25. Maruszak, A. and Thuret, S. (2015). Why looking at the whole hippocampus is not enougha critical role for anteroposterior axis, subfield and activation analyses to enhance predictive value of hippocampal changes for alzheimers disease diagnosis. 2015: Which new directions for Alzheimer's disease?, page 6.
  26. Mumford, J. A. and Ramsey, J. D. (2014). Bayesian networks for fmri: a primer. Neuroimage, 86:573-582.
  27. Neapolitan, R. E. et al. (2004). Learning bayesian networks.
  28. Patel, R. S., Bowman, F. D., and Rilling, J. K. (2006). A bayesian approach to determining connectivity of the human brain. Human brain mapping, 27(3):267-276.
  29. Penny, W. D., Friston, K. J., Ashburner, J. T., Kiebel, S. J., and Nichols, T. E. (2011). Statistical parametric mapping: the analysis of functional brain images. Academic press.
  30. Rajapakse, J. C. and Zhou, J. (2007). Learning effective brain connectivity with dynamic bayesian networks. Neuroimage, 37(3):749-760.
  31. Rykhlevskaia, E., Gratton, G., and Fabiani, M. (2008). Combining structural and functional neuroimaging data for studying brain connectivity: a review. Psychophysiology, 45(2):173-187.
  32. Santos, F. P. and Maciel, C. D. (2014). A pso approach for learning transition structures of higher-order dynamic bayesian networks. In Biosignals and Biorobotics Conference (2014): Biosignals and Robotics for Better and Safer Living (BRC), 5th ISSNIP-IEEE, pages 1-6.
  33. Schulz, M., Chau, W., Graham, S. J., McIntosh, A. R., Ross, B., Ishii, R., and Pantev, C. (2004). An integrative meg-fmri study of the primary somatosensory cortex using cross-modal correspondence analysis. NeuroImage, 22(1):120-133.
  34. Smith, S. M., Miller, K. L., Salimi-Khorshidi, G., Webster, M., Beckmann, C. F., Nichols, T. E., Ramsey, J. D., and Woolrich, M. W. (2011). Network modelling methods for fmri. Neuroimage, 54(2):875-891.
  35. Smith, V. A., Yu, J., Smulders, T. V., Hartemink, A. J., and Jarvis, E. D. (2006). Computational inference of neural information flow networks. PLoS computational biology, 2(11):e161.
  36. Valdes-Sosa, P. A., Roebroeck, A., Daunizeau, J., and Friston, K. (2011). Effective connectivity: influence, causality and biophysical modeling. Neuroimage, 58(2):339-361.
  37. Vinh, N. X., Chetty, M., Coppel, R., and Wangikar, P. P. (2011a). Globalmit: learning globally optimal dynamic bayesian network with the mutual information test criterion. Bioinformatics, 27(19):2765-2766.
  38. Vinh, N. X., Chetty, M., Coppel, R., and Wangikar, P. P. (2011b). Polynomial time algorithm for learning globally optimal dynamic bayesian network. In International Conference on Neural Information Processing, pages 719-729. Springer.
  39. Wang, C., Xu, J., Zhao, S., and Lou, W. (2015). Graph theoretical analysis of eeg effective connectivity in vascular dementia patients during a visual oddball task. Clinical Neurophysiology.
  40. Wisse, L., Kuijf, H., Honingh, A., Wang, H., Pluta, J., Das, S., Wolk, D., Zwanenburg, J., Yushkevich, P., and Geerlings, M. (2016). Automated hippocampal subfield segmentation at 7t mri. American Journal of Neuroradiology.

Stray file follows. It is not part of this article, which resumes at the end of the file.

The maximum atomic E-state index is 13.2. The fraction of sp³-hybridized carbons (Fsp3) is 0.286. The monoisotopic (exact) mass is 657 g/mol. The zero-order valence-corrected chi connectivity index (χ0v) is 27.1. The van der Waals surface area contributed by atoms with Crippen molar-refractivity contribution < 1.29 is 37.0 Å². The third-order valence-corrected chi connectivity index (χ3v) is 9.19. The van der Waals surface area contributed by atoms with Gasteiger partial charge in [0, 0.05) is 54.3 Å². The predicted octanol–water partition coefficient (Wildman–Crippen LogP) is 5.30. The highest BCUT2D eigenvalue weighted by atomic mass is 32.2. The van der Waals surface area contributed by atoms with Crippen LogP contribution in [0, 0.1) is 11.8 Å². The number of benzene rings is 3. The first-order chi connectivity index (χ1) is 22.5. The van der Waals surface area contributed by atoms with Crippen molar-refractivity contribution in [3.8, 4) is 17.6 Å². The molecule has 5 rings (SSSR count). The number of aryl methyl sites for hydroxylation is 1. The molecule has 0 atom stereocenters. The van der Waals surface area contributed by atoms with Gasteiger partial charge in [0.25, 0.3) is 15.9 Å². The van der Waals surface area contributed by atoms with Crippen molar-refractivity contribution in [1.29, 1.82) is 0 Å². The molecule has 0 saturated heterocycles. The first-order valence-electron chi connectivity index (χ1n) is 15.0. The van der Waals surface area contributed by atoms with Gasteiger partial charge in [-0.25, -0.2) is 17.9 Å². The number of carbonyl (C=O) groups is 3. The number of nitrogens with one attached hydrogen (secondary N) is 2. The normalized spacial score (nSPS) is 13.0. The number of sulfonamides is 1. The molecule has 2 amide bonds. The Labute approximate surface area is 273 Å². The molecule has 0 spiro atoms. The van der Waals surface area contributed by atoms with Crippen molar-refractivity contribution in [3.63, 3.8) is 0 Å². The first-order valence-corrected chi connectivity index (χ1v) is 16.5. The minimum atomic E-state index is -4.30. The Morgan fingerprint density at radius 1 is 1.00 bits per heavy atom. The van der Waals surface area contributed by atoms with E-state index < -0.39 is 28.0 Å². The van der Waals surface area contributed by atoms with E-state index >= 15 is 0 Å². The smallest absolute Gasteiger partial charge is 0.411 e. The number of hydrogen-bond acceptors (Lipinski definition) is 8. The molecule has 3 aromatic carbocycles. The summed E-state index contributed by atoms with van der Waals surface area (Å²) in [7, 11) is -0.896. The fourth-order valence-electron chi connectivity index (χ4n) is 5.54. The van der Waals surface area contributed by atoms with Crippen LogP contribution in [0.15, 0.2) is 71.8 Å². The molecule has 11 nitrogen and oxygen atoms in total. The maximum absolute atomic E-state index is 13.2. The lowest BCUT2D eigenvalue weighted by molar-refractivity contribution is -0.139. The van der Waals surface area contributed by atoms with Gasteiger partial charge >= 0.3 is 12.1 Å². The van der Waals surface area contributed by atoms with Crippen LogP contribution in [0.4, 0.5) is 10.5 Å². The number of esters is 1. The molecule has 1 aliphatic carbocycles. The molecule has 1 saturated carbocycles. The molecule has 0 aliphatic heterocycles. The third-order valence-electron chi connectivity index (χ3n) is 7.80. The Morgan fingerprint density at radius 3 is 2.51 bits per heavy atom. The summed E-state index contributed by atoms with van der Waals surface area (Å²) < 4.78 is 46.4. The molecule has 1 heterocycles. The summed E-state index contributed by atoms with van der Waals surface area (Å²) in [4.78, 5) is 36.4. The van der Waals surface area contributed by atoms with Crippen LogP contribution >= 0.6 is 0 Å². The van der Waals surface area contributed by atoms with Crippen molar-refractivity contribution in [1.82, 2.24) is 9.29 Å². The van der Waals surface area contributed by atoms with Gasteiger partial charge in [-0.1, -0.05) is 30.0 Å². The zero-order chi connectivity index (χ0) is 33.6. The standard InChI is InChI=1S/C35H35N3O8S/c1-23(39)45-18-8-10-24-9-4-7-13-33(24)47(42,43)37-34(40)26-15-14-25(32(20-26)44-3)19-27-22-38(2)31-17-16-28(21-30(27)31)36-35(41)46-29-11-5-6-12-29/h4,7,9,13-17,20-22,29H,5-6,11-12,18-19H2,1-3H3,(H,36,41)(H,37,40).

41. Wisse, L. E., Biessels, G. J., Heringa, S. M., Kuijf, H. J., Luijten, P. R., Geerlings, M. I., Group, U. V. C. I. V. S., et al. (2014). Hippocampal subfield volumes at 7t in early alzheimer's disease and normal aging. Neurobiology of aging, 35(9):2039-2045.
  42. Wu, X., Wen, X., Li, J., and Yao, L. (2014). A new dynamic bayesian network approach for determining effective connectivity from fmri data. Neural Computing and Applications, 24(1):91-97.
  43. Xuan, N., Chetty, M., Coppel, R., and Wangikar, P. P. (2012). Gene regulatory network modeling via global optimization of high-order dynamic bayesian network. BMC bioinformatics, 13(1):131.
  44. Yushkevich, P. A., Pluta, J. B., Wang, H., Xie, L., Ding, S.- L., Gertje, E. C., Mancuso, L., Kliot, D., Das, S. R., and Wolk, D. A. (2015). Automated volumetry and regional thickness analysis of hippocampal subfields and medial temporal cortical structures in mild cognitive impairment. Human brain mapping, 36(1):258- 287.
  45. Zhang, L., Samaras, D., Alia-Klein, N., Volkow, N., and Goldstein, R. (2005). Modeling neuronal interactivity using dynamic bayesian networks. In Advances in neural information processing systems, pages 1593- 1600.
  46. Zhu, D., Zhang, T., Jiang, X., Hu, X., Chen, H., Yang, N., Lv, J., Han, J., Guo, L., and Liu, T. (2014). Fusing dti and fmri data: a survey of methods and applications. Neuroimage, 102:184-191.

Paper Citation

in Harvard Style

P. Santos F., F. Smagula S., Karim H., S. Santini T., J. Aizenstein H., S. Ibrahim T. and D. Maciel C. (2017). Dynamic Bayesian Network Modeling of Hippocampal Subfields Connectivity with 7T fMRI: A Case Study . In Proceedings of the 10th International Joint Conference on Biomedical Engineering Systems and Technologies - Volume 4: BIOSIGNALS, (BIOSTEC 2017) ISBN 978-989-758-212-7, pages 178-184. DOI: 10.5220/0006151601780184

in Bibtex Style

author={Fernando P. Santos and Stephen F. Smagula and Helmet Karim and Tales S. Santini and Howard J. Aizenstein and Tamer S. Ibrahim and Carlos D. Maciel},
title={Dynamic Bayesian Network Modeling of Hippocampal Subfields Connectivity with 7T fMRI: A Case Study},
booktitle={Proceedings of the 10th International Joint Conference on Biomedical Engineering Systems and Technologies - Volume 4: BIOSIGNALS, (BIOSTEC 2017)},

in EndNote Style

JO - Proceedings of the 10th International Joint Conference on Biomedical Engineering Systems and Technologies - Volume 4: BIOSIGNALS, (BIOSTEC 2017)
TI - Dynamic Bayesian Network Modeling of Hippocampal Subfields Connectivity with 7T fMRI: A Case Study
SN - 978-989-758-212-7
AU - P. Santos F.
AU - F. Smagula S.
AU - Karim H.
AU - S. Santini T.
AU - J. Aizenstein H.
AU - S. Ibrahim T.
AU - D. Maciel C.
PY - 2017
SP - 178
EP - 184
DO - 10.5220/0006151601780184